Creating a Program-Based Plan
Once the details of your evaluation are composed, you can begin laying out your new and improved waste management plan. Your objectives should be program-based and site-specific. This will help you achieve specific requirements for each location and ensure you are getting the maximum value of your byproducts while adhering to operational constraints.

Every company’s waste management plan will look different based on the products, goods, and services they provide. If a product must be destroyed, the course of action will look different for a food and beverage company handling a recall than it would for an automotive company disposing of a faulty part. In both cases though, there is the opportunity to expand your thought process on “what happens next?”
Companies should consider the value that can be extracted from waste. What many would see as the next drop-off to a landfill could be recycled or repurposed for another purpose. In the instance of a food recall, byproducts can often be upcycled, used as animal feed, or composted depending on the type of food waste. In the tech or automotive industries, metals or plastics can be selectively pulled from waste and repurposed. If the byproduct itself cannot be repurposed or recycled, there may be an opportunity for a waste-to-energy plan.

Educating Stakeholders
After identifying the next steps and higher purpose for the byproduct, present the plan to the company’s stakeholders. This conversation should be centered around the foundation of reduce, reuse, or recycle. Lay out how the phrase specifically applies to the materials handled in your company.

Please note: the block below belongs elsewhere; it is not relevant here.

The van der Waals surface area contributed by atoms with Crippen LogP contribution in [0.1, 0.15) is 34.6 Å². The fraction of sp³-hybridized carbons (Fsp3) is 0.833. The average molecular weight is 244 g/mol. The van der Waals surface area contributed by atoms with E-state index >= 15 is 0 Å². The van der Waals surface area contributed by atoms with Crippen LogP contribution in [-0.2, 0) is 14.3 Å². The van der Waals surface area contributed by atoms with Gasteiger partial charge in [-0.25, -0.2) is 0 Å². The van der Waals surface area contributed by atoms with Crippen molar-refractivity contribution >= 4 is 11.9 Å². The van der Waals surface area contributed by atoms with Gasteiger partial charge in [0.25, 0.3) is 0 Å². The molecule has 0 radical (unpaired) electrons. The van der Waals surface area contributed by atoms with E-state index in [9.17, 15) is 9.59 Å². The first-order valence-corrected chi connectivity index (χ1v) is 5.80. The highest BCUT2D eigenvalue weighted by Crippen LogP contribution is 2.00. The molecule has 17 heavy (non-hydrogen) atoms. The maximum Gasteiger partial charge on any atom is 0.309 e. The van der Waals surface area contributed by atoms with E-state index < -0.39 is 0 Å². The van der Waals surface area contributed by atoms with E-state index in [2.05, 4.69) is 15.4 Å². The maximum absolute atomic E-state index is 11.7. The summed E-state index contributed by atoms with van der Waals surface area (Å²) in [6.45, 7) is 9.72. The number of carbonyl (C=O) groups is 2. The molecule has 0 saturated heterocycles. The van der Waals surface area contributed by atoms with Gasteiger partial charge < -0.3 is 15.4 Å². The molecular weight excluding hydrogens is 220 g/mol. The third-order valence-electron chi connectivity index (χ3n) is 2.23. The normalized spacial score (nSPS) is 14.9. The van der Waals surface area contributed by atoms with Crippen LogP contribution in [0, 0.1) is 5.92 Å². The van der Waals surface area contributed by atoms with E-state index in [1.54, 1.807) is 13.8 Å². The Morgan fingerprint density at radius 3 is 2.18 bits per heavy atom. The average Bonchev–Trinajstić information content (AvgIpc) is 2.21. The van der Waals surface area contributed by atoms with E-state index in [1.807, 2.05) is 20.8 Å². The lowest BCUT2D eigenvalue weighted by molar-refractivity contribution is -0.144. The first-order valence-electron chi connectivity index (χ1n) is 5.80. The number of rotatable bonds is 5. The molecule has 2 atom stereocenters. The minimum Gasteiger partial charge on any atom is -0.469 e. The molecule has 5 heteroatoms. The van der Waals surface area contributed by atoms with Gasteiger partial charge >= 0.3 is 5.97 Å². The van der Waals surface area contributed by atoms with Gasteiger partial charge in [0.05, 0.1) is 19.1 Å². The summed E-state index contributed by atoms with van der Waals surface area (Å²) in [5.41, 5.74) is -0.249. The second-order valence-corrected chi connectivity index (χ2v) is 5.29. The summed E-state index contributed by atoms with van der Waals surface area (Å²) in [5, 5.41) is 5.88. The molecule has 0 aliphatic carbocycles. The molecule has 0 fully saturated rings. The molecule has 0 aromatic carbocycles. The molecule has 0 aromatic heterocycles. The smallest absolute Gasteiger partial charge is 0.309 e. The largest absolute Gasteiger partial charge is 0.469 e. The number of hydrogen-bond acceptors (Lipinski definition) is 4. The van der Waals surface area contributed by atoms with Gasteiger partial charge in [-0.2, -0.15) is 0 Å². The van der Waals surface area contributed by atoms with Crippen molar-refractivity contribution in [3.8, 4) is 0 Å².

Dig deep and get granular in the explanation of the choices at hand. Your proposal should be supported by corporate sustainability goals that have been set. Stakeholders may not initially understand the importance of creating a new waste management plan or finding a new way to manage byproducts. This is why it is important to emphasize to stakeholders the impacts of their words and actions. Setting sustainability goals impacts every job in the value chain from the laborers on the production line, up to the plant manager. Everyone involved in that process should be on board with the plan developed and understand that the steps taken are done to achieve the company’s goals—whether those are to achieve zero waste to landfill status or reduce your carbon footprint.